Paired with those quad-core chips is an NVIDIA GeForce GT 650 M Kepler unit with1GB of GDDR5 memory and 8GB of 1,600MHz DDR3 RAM. Moreover on tap is incorporated Intel HD 4000 graphics, the hotter of the two GPUs controls on when the condition demands.
To create such a scenario, you can install one of the hottest games of the moment, Diablo III and crank it up to full graphic details and full resolution. But, make one exemption:anti-aliasing. When you are running at 1800 x 2880 , there is no real need.
You will be quite happily surprised to see the frame rate floating between 25 and 50 fps as you crawl a few dungeons and explore a few towns, perfectly playable at an obscene resolution. Turning it down to something a slight more rational, 2048 x 1280, remained 40 to 45 fps and operating at a relatively ordinary 1280 x 800 brought frame rates in excess of 70. This, then, is quite passable gaming machine.
Motionlessly, it only obtained a few minutes of slashing and hacking to get the bottom of this unit arm, and then noticeably hot. That, of course, caused the remodelled fan system to burst out, which draws in air from a pair of vents on the right and left sides of the bottom of the frame and puffs it out through the hinge.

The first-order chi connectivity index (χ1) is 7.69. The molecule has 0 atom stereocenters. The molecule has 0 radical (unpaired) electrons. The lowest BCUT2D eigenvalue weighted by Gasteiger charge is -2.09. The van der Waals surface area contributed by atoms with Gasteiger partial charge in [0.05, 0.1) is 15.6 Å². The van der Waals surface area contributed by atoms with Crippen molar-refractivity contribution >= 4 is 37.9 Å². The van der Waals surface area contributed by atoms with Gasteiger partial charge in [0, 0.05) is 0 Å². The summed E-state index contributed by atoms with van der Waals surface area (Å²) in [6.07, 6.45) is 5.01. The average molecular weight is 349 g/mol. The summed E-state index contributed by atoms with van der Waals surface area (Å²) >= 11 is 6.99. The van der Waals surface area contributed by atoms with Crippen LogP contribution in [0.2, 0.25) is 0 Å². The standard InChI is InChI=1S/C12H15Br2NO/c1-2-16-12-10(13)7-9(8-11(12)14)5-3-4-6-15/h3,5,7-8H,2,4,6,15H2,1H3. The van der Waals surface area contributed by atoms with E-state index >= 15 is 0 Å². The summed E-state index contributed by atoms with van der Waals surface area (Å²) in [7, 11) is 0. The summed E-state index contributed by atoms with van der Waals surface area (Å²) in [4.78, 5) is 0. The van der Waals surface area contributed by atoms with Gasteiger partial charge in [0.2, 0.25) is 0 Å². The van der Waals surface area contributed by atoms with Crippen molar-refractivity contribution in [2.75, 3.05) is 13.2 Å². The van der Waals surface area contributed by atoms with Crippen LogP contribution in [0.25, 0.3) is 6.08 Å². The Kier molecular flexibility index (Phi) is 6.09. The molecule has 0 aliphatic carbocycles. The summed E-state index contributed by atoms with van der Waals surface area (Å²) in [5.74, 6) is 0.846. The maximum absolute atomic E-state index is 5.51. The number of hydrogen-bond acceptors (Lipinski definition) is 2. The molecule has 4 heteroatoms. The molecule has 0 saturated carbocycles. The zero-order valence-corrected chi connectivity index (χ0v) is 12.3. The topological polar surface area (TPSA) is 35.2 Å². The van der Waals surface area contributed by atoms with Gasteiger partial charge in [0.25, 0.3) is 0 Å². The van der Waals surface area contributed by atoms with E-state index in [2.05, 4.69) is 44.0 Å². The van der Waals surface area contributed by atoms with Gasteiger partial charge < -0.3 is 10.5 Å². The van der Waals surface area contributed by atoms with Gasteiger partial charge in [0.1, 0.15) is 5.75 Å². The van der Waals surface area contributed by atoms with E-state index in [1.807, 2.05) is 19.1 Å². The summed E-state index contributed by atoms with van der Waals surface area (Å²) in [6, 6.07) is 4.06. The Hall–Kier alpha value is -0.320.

It has been optimized to produce a less horrible sort of whirring noise. Indeed it is a subtle and unremarkable white type of sound, but it is definitely not silent. In fact, the fan does not sound particularly different than that in the current MacBook Air, despite the fact that a small number of decibels less obtrusive. Still, you will always know when your system is really cranking.
Despite all that performance, you will still be impressed by the battery life. In a standard rundown test, which involves looping a video with WiFi on and the display put at a preset brightness, they netted an impressive seven hours and forty-nine minutes – a runtime so long they at first thought it was a fluke. After repeated runs, though, they kept turning up similar results.
If you already know quite a small piece of information about Mountain Lion, which is, as of this writing, about two months away from launch. But what you did not discern was the high-resolution shore up needed for these Retina displays. As of the moment, that shore up is sadly far from pervasive.
The primary Apple applications – Address Book, Mail, Safari, etc. have all been tweaked to make use of all these wonderful pixels. Sadly, little else has. While we got assurances that third-party applications like AutoCAD and Adobe Photoshop are in the process of being refined, right now, seemingly every third-party application on thr MacBook looks terrible.